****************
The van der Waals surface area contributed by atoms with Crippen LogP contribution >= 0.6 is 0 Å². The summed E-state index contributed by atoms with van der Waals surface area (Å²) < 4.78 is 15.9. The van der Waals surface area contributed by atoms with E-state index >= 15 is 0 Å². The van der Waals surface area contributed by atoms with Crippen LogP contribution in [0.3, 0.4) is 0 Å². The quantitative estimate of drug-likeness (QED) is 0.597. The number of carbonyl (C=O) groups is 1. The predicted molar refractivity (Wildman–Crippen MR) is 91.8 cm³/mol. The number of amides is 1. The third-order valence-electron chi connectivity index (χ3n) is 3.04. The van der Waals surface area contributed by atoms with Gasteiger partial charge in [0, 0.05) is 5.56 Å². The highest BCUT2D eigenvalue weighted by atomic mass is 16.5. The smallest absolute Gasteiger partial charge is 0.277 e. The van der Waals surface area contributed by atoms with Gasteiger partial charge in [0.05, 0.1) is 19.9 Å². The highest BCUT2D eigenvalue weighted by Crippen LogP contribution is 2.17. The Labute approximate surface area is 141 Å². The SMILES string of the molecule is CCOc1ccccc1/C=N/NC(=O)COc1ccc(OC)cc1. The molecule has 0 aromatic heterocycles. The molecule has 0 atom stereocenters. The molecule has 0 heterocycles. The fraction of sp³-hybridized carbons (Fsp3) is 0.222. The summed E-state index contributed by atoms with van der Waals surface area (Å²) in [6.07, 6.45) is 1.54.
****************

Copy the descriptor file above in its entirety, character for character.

The van der Waals surface area contributed by atoms with Crippen LogP contribution >= 0.6 is 0 Å². The summed E-state index contributed by atoms with van der Waals surface area (Å²) < 4.78 is 15.9. The van der Waals surface area contributed by atoms with E-state index >= 15 is 0 Å². The van der Waals surface area contributed by atoms with Crippen LogP contribution in [0.3, 0.4) is 0 Å². The quantitative estimate of drug-likeness (QED) is 0.597. The number of carbonyl (C=O) groups is 1. The predicted molar refractivity (Wildman–Crippen MR) is 91.8 cm³/mol. The number of amides is 1. The third-order valence-electron chi connectivity index (χ3n) is 3.04. The van der Waals surface area contributed by atoms with Gasteiger partial charge in [0, 0.05) is 5.56 Å². The highest BCUT2D eigenvalue weighted by atomic mass is 16.5. The smallest absolute Gasteiger partial charge is 0.277 e. The van der Waals surface area contributed by atoms with Gasteiger partial charge in [0.05, 0.1) is 19.9 Å². The highest BCUT2D eigenvalue weighted by Crippen LogP contribution is 2.17. The Labute approximate surface area is 141 Å². The SMILES string of the molecule is CCOc1ccccc1/C=N/NC(=O)COc1ccc(OC)cc1. The molecule has 0 aromatic heterocycles. The molecule has 0 atom stereocenters. The molecule has 0 heterocycles. The fraction of sp³-hybridized carbons (Fsp3) is 0.222. The summed E-state index contributed by atoms with van der Waals surface area (Å²) in [6.07, 6.45) is 1.54.